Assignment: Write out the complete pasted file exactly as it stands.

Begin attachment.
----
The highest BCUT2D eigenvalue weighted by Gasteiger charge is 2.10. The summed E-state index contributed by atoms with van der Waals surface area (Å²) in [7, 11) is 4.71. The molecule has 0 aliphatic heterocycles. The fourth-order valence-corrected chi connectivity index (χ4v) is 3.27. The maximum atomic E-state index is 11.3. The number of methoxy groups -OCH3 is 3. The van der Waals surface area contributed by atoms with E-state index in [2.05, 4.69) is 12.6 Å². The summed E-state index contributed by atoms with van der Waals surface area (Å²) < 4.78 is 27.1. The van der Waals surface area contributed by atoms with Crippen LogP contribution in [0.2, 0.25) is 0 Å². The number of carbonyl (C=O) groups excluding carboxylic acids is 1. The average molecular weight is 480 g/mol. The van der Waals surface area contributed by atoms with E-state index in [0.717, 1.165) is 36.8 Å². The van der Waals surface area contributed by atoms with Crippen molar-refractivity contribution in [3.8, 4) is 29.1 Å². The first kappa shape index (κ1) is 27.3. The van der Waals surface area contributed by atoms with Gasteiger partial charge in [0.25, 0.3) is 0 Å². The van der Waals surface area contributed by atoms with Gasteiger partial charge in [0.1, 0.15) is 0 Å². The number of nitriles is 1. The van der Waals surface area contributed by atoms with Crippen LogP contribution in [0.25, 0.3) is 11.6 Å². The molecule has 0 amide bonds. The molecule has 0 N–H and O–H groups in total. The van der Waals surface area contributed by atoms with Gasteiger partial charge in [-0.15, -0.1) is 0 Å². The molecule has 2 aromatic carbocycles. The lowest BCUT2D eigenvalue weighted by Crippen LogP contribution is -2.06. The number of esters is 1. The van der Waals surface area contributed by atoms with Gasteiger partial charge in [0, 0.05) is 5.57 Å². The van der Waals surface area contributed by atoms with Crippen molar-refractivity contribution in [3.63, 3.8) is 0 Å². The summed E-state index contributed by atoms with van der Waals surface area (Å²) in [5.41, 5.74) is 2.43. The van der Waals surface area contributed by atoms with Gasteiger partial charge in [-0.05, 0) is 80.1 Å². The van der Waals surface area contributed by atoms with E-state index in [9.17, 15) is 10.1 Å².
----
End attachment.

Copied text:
The highest BCUT2D eigenvalue weighted by Gasteiger charge is 2.10. The summed E-state index contributed by atoms with van der Waals surface area (Å²) in [7, 11) is 4.71. The molecule has 0 aliphatic heterocycles. The fourth-order valence-corrected chi connectivity index (χ4v) is 3.27. The maximum atomic E-state index is 11.3. The number of methoxy groups -OCH3 is 3. The van der Waals surface area contributed by atoms with E-state index in [2.05, 4.69) is 12.6 Å². The summed E-state index contributed by atoms with van der Waals surface area (Å²) < 4.78 is 27.1. The van der Waals surface area contributed by atoms with Crippen LogP contribution in [0.2, 0.25) is 0 Å². The number of carbonyl (C=O) groups excluding carboxylic acids is 1. The average molecular weight is 480 g/mol. The van der Waals surface area contributed by atoms with E-state index in [0.717, 1.165) is 36.8 Å². The van der Waals surface area contributed by atoms with Crippen molar-refractivity contribution in [3.8, 4) is 29.1 Å². The first kappa shape index (κ1) is 27.3. The van der Waals surface area contributed by atoms with Gasteiger partial charge in [0.25, 0.3) is 0 Å². The van der Waals surface area contributed by atoms with Gasteiger partial charge in [0.1, 0.15) is 0 Å². The number of nitriles is 1. The van der Waals surface area contributed by atoms with Crippen LogP contribution in [0.25, 0.3) is 11.6 Å². The molecule has 0 amide bonds. The molecule has 0 N–H and O–H groups in total. The van der Waals surface area contributed by atoms with Gasteiger partial charge in [-0.15, -0.1) is 0 Å². The molecule has 2 aromatic carbocycles. The lowest BCUT2D eigenvalue weighted by Crippen LogP contribution is -2.06. The number of esters is 1. The van der Waals surface area contributed by atoms with Gasteiger partial charge in [0, 0.05) is 5.57 Å². The van der Waals surface area contributed by atoms with Crippen molar-refractivity contribution in [3.63, 3.8) is 0 Å². The summed E-state index contributed by atoms with van der Waals surface area (Å²) in [5.41, 5.74) is 2.43. The van der Waals surface area contributed by atoms with Gasteiger partial charge in [-0.05, 0) is 80.1 Å². The van der Waals surface area contributed by atoms with E-state index in [9.17, 15) is 10.1 Å².